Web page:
8:02 am  
Blogger Debi said...

I hope we've never passed each other without a smile of recognition at a kindred spirit!

1:12 pm  
Blogger The Traveller said...

Learning Tamil sounds like amazing fun. I can't wait to move up to London; I am planning on taking advantage of some of Soas' courses, particularly Korean which I can read but not speak. Keep enjoying it!

6:49 pm  
Blogger Blogaulaire said...

Here in Quebec a novel that starts in a Tamil community in India is still very popular (after winning a Giller several years ago): The Life of Pi, by Yann Martel. You might be interested in the first third of the book where religious conflict is contrasted with the central characters compulsion to fuse his convictions from the majors religious schools coexisting there.

Speaking of Gillers, your co-patriate SA writer J. M. Coetzee won two of them. So I would be interested in any and every review you would consider posting about one of his novels.

Keep at it and I hope you always enjoy practicing Tamil . . .

11:16 pm  
Blogger Blogaulaire said...

That was a bit unkosher, mentioning Coetzee's Giller Prizes (2) and not his Nobel Prize for Literature. But it's not the prizes that impress me. I found that his novel of some 14 years ago, Disgrace, stayed on my mind all last week after I read it. Images and conflicts as well as observations kept popping up, sort of like savouring a writer's prose like a meal.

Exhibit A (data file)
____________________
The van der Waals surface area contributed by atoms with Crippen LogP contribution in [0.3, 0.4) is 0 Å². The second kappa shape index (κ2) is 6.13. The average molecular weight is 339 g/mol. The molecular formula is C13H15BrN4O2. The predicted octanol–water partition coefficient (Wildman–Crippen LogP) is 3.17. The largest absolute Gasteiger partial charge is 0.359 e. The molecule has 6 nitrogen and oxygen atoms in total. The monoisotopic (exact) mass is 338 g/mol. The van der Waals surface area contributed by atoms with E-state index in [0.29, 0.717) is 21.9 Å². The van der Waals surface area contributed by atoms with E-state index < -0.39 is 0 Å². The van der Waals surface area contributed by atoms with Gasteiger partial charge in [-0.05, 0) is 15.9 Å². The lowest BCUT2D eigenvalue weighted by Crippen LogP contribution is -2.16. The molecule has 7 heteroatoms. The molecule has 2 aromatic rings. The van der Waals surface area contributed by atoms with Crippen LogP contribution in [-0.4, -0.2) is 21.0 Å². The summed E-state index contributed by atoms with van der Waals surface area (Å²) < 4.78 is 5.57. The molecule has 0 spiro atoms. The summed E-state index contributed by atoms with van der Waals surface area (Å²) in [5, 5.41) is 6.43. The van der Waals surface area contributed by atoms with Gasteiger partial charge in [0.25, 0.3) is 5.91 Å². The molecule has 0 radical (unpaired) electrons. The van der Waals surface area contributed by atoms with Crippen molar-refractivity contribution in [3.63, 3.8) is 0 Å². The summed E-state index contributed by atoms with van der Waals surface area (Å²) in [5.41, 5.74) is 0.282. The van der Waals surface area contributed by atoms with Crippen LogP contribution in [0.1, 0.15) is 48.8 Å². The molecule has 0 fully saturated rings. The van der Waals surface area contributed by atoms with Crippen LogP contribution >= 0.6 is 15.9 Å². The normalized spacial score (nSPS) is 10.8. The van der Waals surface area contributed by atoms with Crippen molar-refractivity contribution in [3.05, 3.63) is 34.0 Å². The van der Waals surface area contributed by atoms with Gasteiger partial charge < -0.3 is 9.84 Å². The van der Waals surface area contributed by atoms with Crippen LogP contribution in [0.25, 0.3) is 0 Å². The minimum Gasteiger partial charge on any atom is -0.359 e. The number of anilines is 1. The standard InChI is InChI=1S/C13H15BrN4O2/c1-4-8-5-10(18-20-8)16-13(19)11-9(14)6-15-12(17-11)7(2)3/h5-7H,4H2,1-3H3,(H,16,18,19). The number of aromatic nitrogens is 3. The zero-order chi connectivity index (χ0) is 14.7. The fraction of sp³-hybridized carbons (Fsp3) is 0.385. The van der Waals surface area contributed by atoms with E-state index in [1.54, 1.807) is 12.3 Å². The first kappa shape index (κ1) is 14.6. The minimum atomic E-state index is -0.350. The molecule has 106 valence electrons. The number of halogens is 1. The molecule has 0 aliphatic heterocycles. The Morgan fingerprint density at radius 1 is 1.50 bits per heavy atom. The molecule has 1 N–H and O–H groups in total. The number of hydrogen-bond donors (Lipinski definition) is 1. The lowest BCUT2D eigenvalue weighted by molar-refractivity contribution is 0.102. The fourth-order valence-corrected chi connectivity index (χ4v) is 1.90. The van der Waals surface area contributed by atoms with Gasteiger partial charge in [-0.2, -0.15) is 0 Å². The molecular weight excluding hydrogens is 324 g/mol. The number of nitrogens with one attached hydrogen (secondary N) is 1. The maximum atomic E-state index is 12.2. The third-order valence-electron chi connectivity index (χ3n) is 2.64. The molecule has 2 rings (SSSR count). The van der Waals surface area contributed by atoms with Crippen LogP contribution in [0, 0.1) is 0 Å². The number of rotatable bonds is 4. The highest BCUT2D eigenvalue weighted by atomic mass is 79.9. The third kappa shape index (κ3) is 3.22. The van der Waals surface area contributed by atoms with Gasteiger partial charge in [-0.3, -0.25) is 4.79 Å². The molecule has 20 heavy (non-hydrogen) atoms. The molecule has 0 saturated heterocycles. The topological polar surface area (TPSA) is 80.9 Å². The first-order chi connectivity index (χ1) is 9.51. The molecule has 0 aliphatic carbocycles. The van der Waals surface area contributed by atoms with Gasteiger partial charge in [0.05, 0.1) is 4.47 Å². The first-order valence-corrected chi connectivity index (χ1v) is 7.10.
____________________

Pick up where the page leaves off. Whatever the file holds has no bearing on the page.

11:56 pm  
Blogger equiano said...

Debi, I hope not too. I would prefer to think it would be one of those moments when you pass someone and think what a wonderful face they have - something about them makes them look like a fine person!

Wow, Traveller, I'm impressed! How did you come to learn Korean? I do recommend SOAS. My experience with their language courses has been very positive - plus you get a library card to their fantastic African and Asian collections, fifteen books at a time! Very dangerous...

Blogaulaire - welcome, and thanks for recommending Martel's LIFE OF PI. I most be one of the last people on the planet not to have read it. I keep meaning to! I didn't know about the Tamil references in it, so that may move it up my To Be Read pile a few spaces!

Coetzee is one of my favourite writers - a joy to read. If we're looking at a rollcall of his awards then, among others, he is also the only author to ever win the Booker twice!

10:02 am  
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12:58 pm